Sensitivity analysis aims at assessing the relative contributions of the different sources of uncertainty to the variability in the output of a model. There are several mathematical techniques available in the literature, with variance-based approaches being the most popular, and variance-based indices the most widely used, especially “total effects” indices. Literature also provides several estimators/approximators for these indices (reviews can be found here [1]), which typically need *N* = *n* × (*M* + 2) model evaluations (and resulting outputs), where *M* is the number of uncertain inputs and *n* is some factor of proportionality that is selected ad hoc, depending on the complexity of the model (e.g. linear or not, monotonic or not, continuous or not). [Note: Literature typically refers to *n* as the *number of samples* and to *N* as the *number of model evaluations*, and this is how I’ll be using them also.]

The generation of this set of model runs of size N is by far the most computationally demanding step in the calculation of variance-based indices, and a major limitation to their applicability, as it’s typically in the order of magnitude of thousands [2] (*n* typically >1000). For example, consider a model with 5 uncertain inputs that takes 1 minute to run. To appropriately estimate sensitivity indices for such a model, we would potentially need about N=7000 model evaluations, which would take almost 5 days on a personal computer, excluding the time for the estimator calculation itself (which is typically very short).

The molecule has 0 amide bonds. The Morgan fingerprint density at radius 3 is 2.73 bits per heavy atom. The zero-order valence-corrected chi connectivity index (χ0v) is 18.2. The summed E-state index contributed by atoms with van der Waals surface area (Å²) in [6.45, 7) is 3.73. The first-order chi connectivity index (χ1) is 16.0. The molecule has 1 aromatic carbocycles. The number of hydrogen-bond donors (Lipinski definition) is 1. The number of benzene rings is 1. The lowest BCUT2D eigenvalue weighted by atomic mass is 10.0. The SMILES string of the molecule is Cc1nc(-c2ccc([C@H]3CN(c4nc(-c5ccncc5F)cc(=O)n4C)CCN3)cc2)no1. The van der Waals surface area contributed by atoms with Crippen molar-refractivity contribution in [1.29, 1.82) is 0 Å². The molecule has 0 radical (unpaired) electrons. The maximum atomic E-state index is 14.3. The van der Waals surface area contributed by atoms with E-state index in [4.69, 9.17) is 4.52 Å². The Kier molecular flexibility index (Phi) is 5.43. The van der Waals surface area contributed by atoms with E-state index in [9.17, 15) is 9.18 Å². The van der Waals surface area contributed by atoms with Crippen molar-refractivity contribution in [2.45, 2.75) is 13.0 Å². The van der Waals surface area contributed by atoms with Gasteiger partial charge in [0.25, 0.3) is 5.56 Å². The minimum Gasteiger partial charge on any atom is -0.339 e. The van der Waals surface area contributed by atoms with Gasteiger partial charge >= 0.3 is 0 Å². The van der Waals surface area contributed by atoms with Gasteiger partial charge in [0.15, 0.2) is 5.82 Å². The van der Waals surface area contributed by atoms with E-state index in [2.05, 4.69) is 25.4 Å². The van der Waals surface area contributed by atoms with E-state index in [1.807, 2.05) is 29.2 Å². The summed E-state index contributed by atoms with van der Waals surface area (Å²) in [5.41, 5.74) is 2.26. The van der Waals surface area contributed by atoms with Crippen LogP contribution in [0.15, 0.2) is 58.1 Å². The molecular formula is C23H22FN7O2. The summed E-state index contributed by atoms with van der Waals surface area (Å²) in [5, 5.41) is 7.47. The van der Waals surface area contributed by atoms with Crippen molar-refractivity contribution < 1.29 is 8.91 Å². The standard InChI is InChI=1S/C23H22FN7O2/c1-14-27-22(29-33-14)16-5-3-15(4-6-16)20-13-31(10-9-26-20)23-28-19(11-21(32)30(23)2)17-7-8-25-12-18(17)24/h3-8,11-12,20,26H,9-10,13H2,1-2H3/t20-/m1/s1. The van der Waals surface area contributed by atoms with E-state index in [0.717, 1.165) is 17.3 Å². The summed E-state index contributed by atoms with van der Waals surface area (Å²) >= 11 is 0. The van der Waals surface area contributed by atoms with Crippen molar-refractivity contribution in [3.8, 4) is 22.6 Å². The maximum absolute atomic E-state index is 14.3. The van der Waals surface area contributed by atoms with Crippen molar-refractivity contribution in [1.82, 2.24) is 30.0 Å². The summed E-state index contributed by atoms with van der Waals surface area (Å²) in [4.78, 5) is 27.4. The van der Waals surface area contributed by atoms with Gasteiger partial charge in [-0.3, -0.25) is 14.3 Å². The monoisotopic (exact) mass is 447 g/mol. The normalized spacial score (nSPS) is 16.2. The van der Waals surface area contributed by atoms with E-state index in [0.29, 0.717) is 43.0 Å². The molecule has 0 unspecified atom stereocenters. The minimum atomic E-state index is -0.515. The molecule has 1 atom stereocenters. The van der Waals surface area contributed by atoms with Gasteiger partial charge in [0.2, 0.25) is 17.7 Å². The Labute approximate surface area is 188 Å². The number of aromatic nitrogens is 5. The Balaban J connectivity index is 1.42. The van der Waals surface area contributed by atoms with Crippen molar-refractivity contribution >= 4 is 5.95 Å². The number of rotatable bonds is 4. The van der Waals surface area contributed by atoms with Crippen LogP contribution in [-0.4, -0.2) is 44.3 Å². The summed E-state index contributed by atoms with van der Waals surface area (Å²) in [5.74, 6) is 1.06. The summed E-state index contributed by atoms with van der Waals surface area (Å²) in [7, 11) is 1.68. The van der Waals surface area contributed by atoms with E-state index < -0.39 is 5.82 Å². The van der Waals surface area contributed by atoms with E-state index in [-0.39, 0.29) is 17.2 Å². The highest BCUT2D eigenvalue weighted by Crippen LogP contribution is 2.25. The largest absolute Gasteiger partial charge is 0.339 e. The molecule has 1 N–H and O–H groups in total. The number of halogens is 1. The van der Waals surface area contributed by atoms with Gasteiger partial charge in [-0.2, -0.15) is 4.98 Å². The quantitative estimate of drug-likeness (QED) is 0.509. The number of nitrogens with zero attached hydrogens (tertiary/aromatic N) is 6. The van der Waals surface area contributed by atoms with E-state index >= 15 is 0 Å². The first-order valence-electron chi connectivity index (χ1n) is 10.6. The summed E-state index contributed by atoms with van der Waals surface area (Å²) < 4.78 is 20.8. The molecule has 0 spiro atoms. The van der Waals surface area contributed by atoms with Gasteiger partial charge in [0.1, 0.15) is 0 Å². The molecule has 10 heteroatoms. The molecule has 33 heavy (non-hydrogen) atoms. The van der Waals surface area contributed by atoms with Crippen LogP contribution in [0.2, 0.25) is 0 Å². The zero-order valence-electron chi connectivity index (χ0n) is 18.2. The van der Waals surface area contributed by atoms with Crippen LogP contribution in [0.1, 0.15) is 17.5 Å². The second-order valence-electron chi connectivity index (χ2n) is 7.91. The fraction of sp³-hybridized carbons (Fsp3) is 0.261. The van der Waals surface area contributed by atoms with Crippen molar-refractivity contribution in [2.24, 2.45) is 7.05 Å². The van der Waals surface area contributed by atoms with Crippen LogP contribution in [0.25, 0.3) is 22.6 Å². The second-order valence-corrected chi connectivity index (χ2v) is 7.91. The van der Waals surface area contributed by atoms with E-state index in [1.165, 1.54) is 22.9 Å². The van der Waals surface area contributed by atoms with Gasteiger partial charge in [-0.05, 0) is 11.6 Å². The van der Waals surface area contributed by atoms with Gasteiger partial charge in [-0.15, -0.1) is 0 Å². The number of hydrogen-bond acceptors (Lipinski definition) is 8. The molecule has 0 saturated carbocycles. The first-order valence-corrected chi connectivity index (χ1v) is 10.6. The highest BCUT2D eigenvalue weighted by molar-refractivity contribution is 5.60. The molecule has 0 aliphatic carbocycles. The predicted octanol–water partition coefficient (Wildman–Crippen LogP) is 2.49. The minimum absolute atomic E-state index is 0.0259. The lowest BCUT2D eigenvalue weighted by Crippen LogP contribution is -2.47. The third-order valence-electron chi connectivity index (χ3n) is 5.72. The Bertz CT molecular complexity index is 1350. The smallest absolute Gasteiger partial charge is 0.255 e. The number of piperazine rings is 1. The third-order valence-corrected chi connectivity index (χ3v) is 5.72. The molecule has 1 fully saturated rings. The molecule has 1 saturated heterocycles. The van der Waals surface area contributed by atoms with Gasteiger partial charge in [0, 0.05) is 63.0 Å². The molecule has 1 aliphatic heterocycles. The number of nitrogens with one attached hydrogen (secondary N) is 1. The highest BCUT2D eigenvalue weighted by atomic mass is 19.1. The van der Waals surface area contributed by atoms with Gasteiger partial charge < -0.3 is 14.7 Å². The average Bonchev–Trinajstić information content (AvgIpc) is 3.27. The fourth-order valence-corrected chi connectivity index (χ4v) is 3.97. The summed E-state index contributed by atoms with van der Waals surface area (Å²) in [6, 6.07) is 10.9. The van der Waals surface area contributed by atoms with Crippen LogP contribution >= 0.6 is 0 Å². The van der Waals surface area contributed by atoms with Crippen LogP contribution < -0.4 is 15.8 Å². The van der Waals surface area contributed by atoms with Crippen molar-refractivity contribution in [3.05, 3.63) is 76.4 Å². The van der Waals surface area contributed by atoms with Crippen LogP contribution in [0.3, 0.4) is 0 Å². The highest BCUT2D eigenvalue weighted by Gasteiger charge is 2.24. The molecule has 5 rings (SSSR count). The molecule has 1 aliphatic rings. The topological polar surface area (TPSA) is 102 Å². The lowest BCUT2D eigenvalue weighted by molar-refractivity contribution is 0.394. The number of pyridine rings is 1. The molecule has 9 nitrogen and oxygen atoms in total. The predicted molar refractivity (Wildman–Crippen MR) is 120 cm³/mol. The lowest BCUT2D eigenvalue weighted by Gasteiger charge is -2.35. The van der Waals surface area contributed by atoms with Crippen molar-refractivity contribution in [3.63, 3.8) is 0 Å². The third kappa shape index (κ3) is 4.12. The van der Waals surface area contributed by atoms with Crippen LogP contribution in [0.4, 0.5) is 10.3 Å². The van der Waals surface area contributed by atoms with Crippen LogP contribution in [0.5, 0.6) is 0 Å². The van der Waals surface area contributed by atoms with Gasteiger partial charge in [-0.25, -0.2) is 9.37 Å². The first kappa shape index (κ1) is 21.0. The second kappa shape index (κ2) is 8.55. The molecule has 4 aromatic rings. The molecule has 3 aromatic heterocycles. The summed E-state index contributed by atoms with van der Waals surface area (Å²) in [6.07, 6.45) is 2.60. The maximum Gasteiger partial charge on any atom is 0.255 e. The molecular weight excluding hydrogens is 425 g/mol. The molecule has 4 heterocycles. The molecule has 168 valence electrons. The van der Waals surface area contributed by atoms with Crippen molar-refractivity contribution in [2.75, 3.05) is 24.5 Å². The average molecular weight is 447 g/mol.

The aim is therefore to pick the minimum *n* needed to ensure our index calculation is reliable. Unfortunately, there is no hard and fast rule on how to do that, but the aim of this post is to illuminate that question a little bit and provide some guidance. I am going off the work presented here [3] and elsewhere, and **the aim is to perform the estimation of sensitivity indices repeatedly, using an increasing number of n until the index values converge.**

I will be doing this using a fishery model, which is a nonlinear and nonmonotonic model with 9 parameters. Based on previous results suggesting that 3 of these parameters are largely inconsequential to the variability in the output, I’ll be fixing them to their nominal values. I’ll be using SALib to perform the analysis. My full script can be found here, but I’ll only be posting the most important snippets of code in this post.

First, I set up my SALib ‘problem’ and create arrays to store my results:

```
# Set up dictionary with system parameters
problem = {
'num_vars': 6,
'names': ['a', 'b', 'c','h',
'K','m'],
'bounds': [[ 0.002, 2],
[0.005, 1],
[0.2, 1],
[0.001, 1],
[100, 5000],
[0.1, 1.5]]
}
# Array with n's to use
nsamples = np.arange(50, 4050, 50)
# Arrays to store the index estimates
S1_estimates = np.zeros([problem['num_vars'],len(nsamples)])
ST_estimates = np.zeros([problem['num_vars'],len(nsamples)])
```

I then loop through all possible *n* values and perform the sensitivity analysis:

```
# Loop through all n values, create sample, evaluate model and estimate S1 & ST
for i in range(len(nsamples)):
print('n= '+ str(nsamples[i]))
# Generate samples
sampleset = saltelli.sample(problem, nsamples[i],calc_second_order=False)
# Run model for all samples
output = [fish_game(*sampleset[j,:]) for j in range(len(sampleset))]